For those who want lore, there’s plenty to get lost in here: thousands of years of history, multiple empires, alien societies and parasitic threats, multiple noble houses, and of course guilds and various side-organizations. Combine this with all of the player options (four “races,” four “classes” each with five “apprenticeships,” and a grand total of FIFTY “callings”), and you have a universe that’s ready to go.
As much as I like some of the ideas of VPS, there are a few moving parts that takes some getting used to and, at times, the explanations are contradictory. For example, while talking about Victory Points, it is stated anything unused is returned to the “well” at the beginning of your next turn. There are ways to “bank” VP, as well as additional coffers, but they all have their limits and restrictions. The rule section even openly states “you cannot spend from your bank” on more than one occasion, yet play examples site spending from the bank. Combine this with the number of different places that Victory and Wyrd points are stored, and it s a bit confusing at times.
As someone who’s had a troubled time dealing with dogma, the church, and similar entities, the setting of Fading Suns just seems too…unwelcoming. Much of the universe revolves around the church and the faith of the human denizens, to the point that sidebars explaining mechanics are tied with a religious hint. It’s basically everything I hated about the Imperium of Man in 40k (from the relgious zeal to a distrust of technologies due to being tainted by them) condensed into a book, and that just left me feeling uncomfortable in the process.
Which leads to a final point: many members of the community comment on how Fading Suns is nothing more than Warhammer 40,000 Lite, and after this readthrough and knowing more about 40k lore than I did on my first experience with this, I can’t argue it. Both are post-Earth settings with distrust of aliens, a parasitic race that’s impossible to understand or work with, a distrust of technology (to a specific degree, moreso in Fading Suns), but Fading Suns adds more zealotry and some iconography that’s just a BIT too close to Nazi symbolism for me to be comfortable.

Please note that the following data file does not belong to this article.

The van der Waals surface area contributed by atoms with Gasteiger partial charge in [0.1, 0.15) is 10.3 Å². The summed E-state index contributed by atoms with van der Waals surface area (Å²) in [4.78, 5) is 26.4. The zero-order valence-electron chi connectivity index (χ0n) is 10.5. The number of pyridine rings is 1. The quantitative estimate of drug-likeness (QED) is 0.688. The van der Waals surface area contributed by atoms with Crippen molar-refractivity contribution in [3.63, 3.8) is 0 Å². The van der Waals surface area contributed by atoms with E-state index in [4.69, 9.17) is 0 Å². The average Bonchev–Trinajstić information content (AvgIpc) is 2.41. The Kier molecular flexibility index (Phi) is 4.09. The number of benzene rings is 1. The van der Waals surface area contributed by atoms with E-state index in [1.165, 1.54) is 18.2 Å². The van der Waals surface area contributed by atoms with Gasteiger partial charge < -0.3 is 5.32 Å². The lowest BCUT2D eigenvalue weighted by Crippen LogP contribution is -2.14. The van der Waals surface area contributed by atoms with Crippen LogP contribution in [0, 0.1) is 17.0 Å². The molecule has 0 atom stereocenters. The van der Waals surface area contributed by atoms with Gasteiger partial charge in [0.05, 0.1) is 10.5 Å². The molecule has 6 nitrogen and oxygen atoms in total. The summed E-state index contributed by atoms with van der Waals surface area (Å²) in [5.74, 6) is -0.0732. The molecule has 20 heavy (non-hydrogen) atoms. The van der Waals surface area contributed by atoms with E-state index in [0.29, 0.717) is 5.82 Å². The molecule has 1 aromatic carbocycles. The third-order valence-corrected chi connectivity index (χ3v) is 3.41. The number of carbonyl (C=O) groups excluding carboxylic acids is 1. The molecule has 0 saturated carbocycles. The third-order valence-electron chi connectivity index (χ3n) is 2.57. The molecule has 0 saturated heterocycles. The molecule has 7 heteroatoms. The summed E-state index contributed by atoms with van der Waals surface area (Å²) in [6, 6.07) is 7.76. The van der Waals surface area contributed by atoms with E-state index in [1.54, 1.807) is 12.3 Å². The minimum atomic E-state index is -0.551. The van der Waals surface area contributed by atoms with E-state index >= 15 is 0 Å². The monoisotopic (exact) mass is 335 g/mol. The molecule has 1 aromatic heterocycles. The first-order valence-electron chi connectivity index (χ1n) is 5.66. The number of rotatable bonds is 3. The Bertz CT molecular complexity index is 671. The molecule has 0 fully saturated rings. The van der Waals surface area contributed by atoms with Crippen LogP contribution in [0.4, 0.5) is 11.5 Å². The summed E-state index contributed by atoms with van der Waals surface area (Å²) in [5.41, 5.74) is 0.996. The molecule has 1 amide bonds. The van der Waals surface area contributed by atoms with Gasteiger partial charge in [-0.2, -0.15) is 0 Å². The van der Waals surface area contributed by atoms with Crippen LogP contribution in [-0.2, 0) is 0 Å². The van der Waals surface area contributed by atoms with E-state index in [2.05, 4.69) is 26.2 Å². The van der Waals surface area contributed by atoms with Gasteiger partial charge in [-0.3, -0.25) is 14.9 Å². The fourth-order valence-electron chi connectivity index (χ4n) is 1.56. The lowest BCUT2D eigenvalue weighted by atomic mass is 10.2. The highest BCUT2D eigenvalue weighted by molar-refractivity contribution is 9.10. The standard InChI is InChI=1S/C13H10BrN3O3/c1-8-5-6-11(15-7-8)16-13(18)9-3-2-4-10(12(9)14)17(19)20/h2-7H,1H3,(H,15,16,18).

It’s almost as though they weren’t sure what they wanted the game to be. Is it a 40k knockoff? Is it just medieval society in space (which sums up a LOT of the artwork)?
All said and done, I’m going to have to give Fading Suns a rating of 2.5 buns.
While the book quality is great and the core mechanic is intriguing, the overabundance of religious undertones and generally feel like “Warhammer 40k-Lite” leaves me in a position of questioning the need for the game; honestly, while reading it, I felt it was doing all of the same things as . “Dark Ages Medieval Peasantry In Outer Space” sums up most of the game, and I’m not quite sure how I feel about that. Between that and the heavy costs of entry, I would find it difficult to recommend to those around me.
If you like roll-low systems, token-gathering RPG mechanics, artwork of medieval meets sci-fi, and a theme of medieval analog in science fiction, then Fading Suns is well worth the investment.
If you’re not a fan of religious-focused sci-fi societies, roll-low games, or a token-heavy game, then give this a pass.
Fading Suns is published by Ulisses Spiel. The three rulebooks needed can be purchased on their website for a total of $120 (before taxes/shipping), or as PDFs on DriveThruRPG for about $52 ($19.99 for the Player’s Guide, $17.49 for the Universe Guide, and $14.99 for the GM Guide).
Anthony, better known as LibrariaNPC, wears many hats: librarian, gamemaster, playtester, NPC, game designer, and our Editor-In-Chief. You can support his work on Patreon, his tip jar, via Ko-Fi, or by buying his games.